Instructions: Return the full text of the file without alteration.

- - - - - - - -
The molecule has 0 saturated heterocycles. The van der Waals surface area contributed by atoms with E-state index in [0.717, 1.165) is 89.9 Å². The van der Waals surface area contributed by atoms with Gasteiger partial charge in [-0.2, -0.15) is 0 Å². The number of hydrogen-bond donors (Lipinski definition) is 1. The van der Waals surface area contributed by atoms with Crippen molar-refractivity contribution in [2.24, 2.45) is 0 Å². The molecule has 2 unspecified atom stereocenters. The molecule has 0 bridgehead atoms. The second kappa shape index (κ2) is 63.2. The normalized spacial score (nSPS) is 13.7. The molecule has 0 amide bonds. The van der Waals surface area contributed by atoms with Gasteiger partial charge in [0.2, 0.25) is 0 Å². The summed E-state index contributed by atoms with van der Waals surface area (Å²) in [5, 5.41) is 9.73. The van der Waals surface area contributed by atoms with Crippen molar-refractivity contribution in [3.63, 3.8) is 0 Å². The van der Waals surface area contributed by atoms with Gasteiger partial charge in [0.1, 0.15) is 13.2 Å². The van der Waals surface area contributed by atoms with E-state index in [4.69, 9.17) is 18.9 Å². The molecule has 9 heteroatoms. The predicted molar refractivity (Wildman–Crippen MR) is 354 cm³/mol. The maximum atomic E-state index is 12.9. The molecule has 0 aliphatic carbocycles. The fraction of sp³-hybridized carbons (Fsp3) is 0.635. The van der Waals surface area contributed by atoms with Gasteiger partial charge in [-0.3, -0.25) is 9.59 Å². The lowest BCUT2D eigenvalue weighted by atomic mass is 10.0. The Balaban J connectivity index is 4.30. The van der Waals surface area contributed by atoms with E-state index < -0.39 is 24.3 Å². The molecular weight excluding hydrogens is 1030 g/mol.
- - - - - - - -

The molecule has 0 saturated heterocycles. The van der Waals surface area contributed by atoms with E-state index in [0.717, 1.165) is 89.9 Å². The van der Waals surface area contributed by atoms with Gasteiger partial charge in [-0.2, -0.15) is 0 Å². The number of hydrogen-bond donors (Lipinski definition) is 1. The van der Waals surface area contributed by atoms with Crippen molar-refractivity contribution in [2.24, 2.45) is 0 Å². The molecule has 2 unspecified atom stereocenters. The molecule has 0 bridgehead atoms. The second kappa shape index (κ2) is 63.2. The normalized spacial score (nSPS) is 13.7. The molecule has 0 amide bonds. The van der Waals surface area contributed by atoms with Gasteiger partial charge in [0.2, 0.25) is 0 Å². The summed E-state index contributed by atoms with van der Waals surface area (Å²) in [5, 5.41) is 9.73. The van der Waals surface area contributed by atoms with Crippen molar-refractivity contribution in [3.63, 3.8) is 0 Å². The van der Waals surface area contributed by atoms with Gasteiger partial charge in [0.1, 0.15) is 13.2 Å². The van der Waals surface area contributed by atoms with E-state index in [4.69, 9.17) is 18.9 Å². The molecule has 9 heteroatoms. The predicted molar refractivity (Wildman–Crippen MR) is 354 cm³/mol. The maximum atomic E-state index is 12.9. The molecule has 0 aliphatic carbocycles. The fraction of sp³-hybridized carbons (Fsp3) is 0.635. The van der Waals surface area contributed by atoms with Gasteiger partial charge in [-0.3, -0.25) is 9.59 Å². The lowest BCUT2D eigenvalue weighted by atomic mass is 10.0. The Balaban J connectivity index is 4.30. The van der Waals surface area contributed by atoms with E-state index < -0.39 is 24.3 Å². The molecular weight excluding hydrogens is 1030 g/mol.